RESUMO

The trajectory and impact of the severe acute respiratory syndrome coronavirus 2 (SARS-CoV-2) pandemic in sub-Saharan Africa are unclear, but they are seemingly varied between different countries, with most reporting low numbers. We use the situation in Zimbabwe to build an argument that the epidemic is likely to be attenuated in some countries with similar socioeconomic and cultural structures. However, even an attenuated epidemic may overwhelm weak health systems, emphasizing the importance of prevention. These prevention strategies should be tailored to the unique social and cultural networks of individual countries, which may facilitate the spread of SARS-CoV-2. It is also equally important to maintain services for the major infectious diseases in the region, such as tuberculosis and malaria. A breakdown of treatment and prevention services for these conditions may even overshadow the projected morbidity and mortality from coronavirus disease 2019 (COVID-19).


Assuntos
COVID-19/epidemiologia , SARS-CoV-2/patogenicidade , África/epidemiologia , COVID-19/virologia , Humanos , Zimbábue/epidemiologia
6.
PLoS One ; 14(10): e0224023, 2019.
Artigo em Inglês | MEDLINE | ID: mdl-31647837

RESUMO

BACKGROUND: Approximately 25% of colorectal cancer patients in sub-Saharan Africa are younger than 40 years, and hereditary factors may contribute. We investigated the frequency and patterns of inherited colorectal cancer among black Zimbabweans. METHODS: A population-based cross-sectional study of ninety individuals with a new diagnosis of colorectal cancer was carried out in Harare, Zimbabwe between November 2012 and December 2015. Phenotypic data was obtained using interviewer administered questionnaires, and reviewing clinical and pathology data. Cases were screened for mismatch repair deficiency by immunohistochemistry and/or microsatellite instability testing, and for MLH1, MSH2 and EPCAM deletions using multiplex ligation-dependent probe amplification. Next generation sequencing using a 16-gene panel was performed for cases with phenotypic features consistent with familial colorectal cancer. Variants were assessed for pathogenicity using the mean allele frequency, phenotypic features and searching online databases. RESULTS: Three Lynch syndrome cases were identified: MSH2 c.2634G>A pathogenic mutation, c.(1896+1_1897-1)_(*193_?)del , and one fulfilling the Amsterdam criteria, with MLH1 and PMS2 deficiency, but no identifiable pathogenic mutation. Two other cases had a strong family history of cancers, but the exact syndrome was not identified. The prevalence of Lynch syndrome was 3·3% (95% CI 0·7-9·4), and that of familial colorectal cancer was 5·6% (95% CI, 1·8-12·5). CONCLUSIONS: Identifying cases of inherited colorectal cancer in sub-Saharan Africa is feasible, and our findings can inform screening guidelines appropriate to this setting.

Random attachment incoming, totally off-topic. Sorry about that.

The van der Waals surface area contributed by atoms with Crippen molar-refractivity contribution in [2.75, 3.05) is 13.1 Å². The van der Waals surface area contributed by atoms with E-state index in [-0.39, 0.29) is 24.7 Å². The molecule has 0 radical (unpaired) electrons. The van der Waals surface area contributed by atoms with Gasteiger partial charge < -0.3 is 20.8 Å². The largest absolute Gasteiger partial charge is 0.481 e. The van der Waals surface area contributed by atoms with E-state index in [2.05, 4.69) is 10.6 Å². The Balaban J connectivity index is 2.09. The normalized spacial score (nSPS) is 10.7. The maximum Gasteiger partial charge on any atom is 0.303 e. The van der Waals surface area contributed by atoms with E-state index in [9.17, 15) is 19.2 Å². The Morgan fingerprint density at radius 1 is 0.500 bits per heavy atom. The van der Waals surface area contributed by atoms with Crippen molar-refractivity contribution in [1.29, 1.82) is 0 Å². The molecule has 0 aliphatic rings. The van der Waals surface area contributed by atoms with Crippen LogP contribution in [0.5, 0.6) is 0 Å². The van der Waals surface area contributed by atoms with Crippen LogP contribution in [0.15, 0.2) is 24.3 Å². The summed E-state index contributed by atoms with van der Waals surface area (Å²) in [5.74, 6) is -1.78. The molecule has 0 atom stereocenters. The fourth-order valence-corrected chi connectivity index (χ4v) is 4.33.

Assuntos
Grupo com Ancestrais do Continente Africano/genética , Neoplasias Colorretais/genética , Molécula de Adesão da Célula Epitelial/genética , Predisposição Genética para Doença , Mutação em Linhagem Germinativa , Proteína 1 Homóloga a MutL/genética , Proteína 2 Homóloga a MutS/genética , Adulto , Idade de Início , Neoplasias Colorretais/epidemiologia , Estudos Transversais , Feminino , Humanos , Incidência , Masculino , Instabilidade de Microssatélites , Pessoa de Meia-Idade , Prognóstico , Estudos Prospectivos , Zimbábue/epidemiologia
7.
Eur J Cancer Prev ; 28(3): 145-150, 2019 05.
Artigo em Inglês | MEDLINE | ID: mdl-29649072

RESUMO

The interplay between hereditary and environmental factors in the causation of colorectal cancer in sub-Saharan Africa is poorly understood. We carried out a community based case-control study to identify the risk factors associated with colorectal cancer in Zimbabwe. We recruited 101 cases of colorectal cancer and 202 controls, matched for age, sex and domicile. Potential risk factors including family history, socioeconomic status, urbanization, diabetes mellitus and previous schistosomiasis were evaluated. Conditional logistic regression was used to estimate the odds ratios associated with the different factors. Cases were more likely to have a tertiary education (32.7 vs. 13.4%, P<0.001) and a higher income (18.8 vs. 6.9%, P=0.002). After multivariate analysis, diabetes mellitus [odds ratio (OR): 5.3; 95% confidence interval (CI): 1.4-19.9; P=0.012], previous urban domicile (OR: 2.8; 95% CI: 1.0-7.8; P=0.042), previous schistosomiasis (OR: 2.4; 95% CI: 1.4-4.2; P=0.001) and cancer in a first-degree relative (OR: 2.4; 95% CI: 1.2-4.8; P=0.018) were associated independently with colorectal cancer. Our findings suggest that family history, diabetes mellitus, previous schistosomiasis and approximation to a western lifestyle are the predominant associations with colorectal cancer in Africans. This offers opportunities for targeted prevention and hypothesis-driven research into the aetiology of colorectal cancer in this population.


Assuntos
Grupo com Ancestrais do Continente Africano/estatística & dados numéricos , Neoplasias Colorretais/epidemiologia , Neoplasias Colorretais/etiologia , Estudos de Casos e Controles , Feminino , Seguimentos , Humanos , Estilo de Vida , Masculino , Pessoa de Meia-Idade , Prognóstico , Fatores de Risco , Zimbábue/epidemiologia
8.
Cancer Epidemiol ; 57: 33-38, 2018 12.
Artigo em Inglês | MEDLINE | ID: mdl-30286315